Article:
Skip to content
Do you have adblock enabled?
 
If you can read this, either the style sheet didn't load or you have an older browser that doesn't support style sheets. Try clearing your browser cache and refreshing the page.

(Yahoo)   Won't someone think of the poor home flippers who buy affordable homes and make them unaffordable? They are really suffering right now   (finance.yahoo.com) divider line
    More: Amusing, United States housing bubble, Real estate, home flipper, home office, advantage of the U.S. housing bubble, Subprime mortgage crisis, fellow home flippers, home prices  
•       •       •

1212 clicks; posted to Business » on 11 Oct 2022 at 4:35 PM (23 weeks ago)   |   Favorite    |   share:  Share on Twitter share via Email Share on Facebook



55 Comments     (+0 »)
View Voting Results: Smartest and Funniest


Oldest | « | 1 | 2 | » | Newest | Show all

 
2022-10-11 3:36:42 PM  
Home flippers will be put on the 'B' Ark.
 
2022-10-11 3:40:43 PM  
Whatever happened to that Roberto Montelongo guy from the original show? I blamed the entire housing crisis on that one guy.

Just because why not.
 
2022-10-11 3:44:58 PM  
What about the poor mass retailers of cheap modern farmhouse gray woodish flooring, cheap white shaker cabinets, and cheap white subway tile? I mean every flipped house looked so unique!
 
2022-10-11 3:51:06 PM  

SecretAgentWoman: What about the poor mass retailers of cheap modern farmhouse gray woodish flooring, cheap white shaker cabinets, and cheap white subway tile? I mean every flipped house looked so unique!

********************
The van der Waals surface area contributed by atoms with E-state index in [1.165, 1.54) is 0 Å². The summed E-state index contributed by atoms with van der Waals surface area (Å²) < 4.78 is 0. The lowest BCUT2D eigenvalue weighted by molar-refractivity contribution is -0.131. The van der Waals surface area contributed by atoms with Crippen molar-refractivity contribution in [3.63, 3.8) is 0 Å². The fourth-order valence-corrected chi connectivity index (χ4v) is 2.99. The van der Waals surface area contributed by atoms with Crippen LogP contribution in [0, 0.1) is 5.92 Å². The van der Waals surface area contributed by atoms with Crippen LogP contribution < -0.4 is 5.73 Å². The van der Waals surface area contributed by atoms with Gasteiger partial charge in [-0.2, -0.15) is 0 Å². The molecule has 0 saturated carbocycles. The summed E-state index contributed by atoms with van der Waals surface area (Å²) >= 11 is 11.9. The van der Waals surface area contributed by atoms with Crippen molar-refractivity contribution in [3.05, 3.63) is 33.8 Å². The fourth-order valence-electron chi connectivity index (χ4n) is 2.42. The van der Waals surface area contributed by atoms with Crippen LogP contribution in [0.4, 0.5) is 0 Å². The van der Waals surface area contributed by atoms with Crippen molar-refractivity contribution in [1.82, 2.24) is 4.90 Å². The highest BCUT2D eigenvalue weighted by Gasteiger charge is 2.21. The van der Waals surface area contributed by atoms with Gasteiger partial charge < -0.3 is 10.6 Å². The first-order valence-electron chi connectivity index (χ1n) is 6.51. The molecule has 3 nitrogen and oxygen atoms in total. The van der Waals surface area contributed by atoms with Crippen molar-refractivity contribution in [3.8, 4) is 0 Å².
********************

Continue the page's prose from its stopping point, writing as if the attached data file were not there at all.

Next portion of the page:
What about all the factories and their workers who make the "Live, Laugh, Love" signs??? They're all out on the street now, and funny enough, can't afford a house.
 
2022-10-11 4:36:32 PM  

Combustion: SecretAgentWoman: What about the poor mass retailers of cheap modern farmhouse gray woodish flooring, cheap white shaker cabinets, and cheap white subway tile? I mean every flipped house looked so unique!

What about all the factories and their workers who make the "Live, Laugh, Love" signs??? They're all out on the street now, and funny enough, can't afford a house.


But on their cardboard box home they can still write "Live, Laugh, Love"
 
2022-10-11 4:42:01 PM  
I would never buy a home from a house flipper . Also never work for one ever again .
 
2022-10-11 4:42:13 PM  
Fark 'em
 
2022-10-11 4:46:35 PM  
I used to be able to count on at least one unsolicited "we want to buy your home" offer by mail every week.  When the interest rates first started going up, they all but stopped.
 
2022-10-11 4:48:30 PM  

Combustion: SecretAgentWoman: What about the poor mass retailers of cheap modern farmhouse gray woodish flooring, cheap white shaker cabinets, and cheap white subway tile? I mean every flipped house looked so unique!

What about all the factories and their workers who make the "Live, Laugh, Love" signs???



media.tenor.comView Full Size


Fark them
 
2022-10-11 4:52:00 PM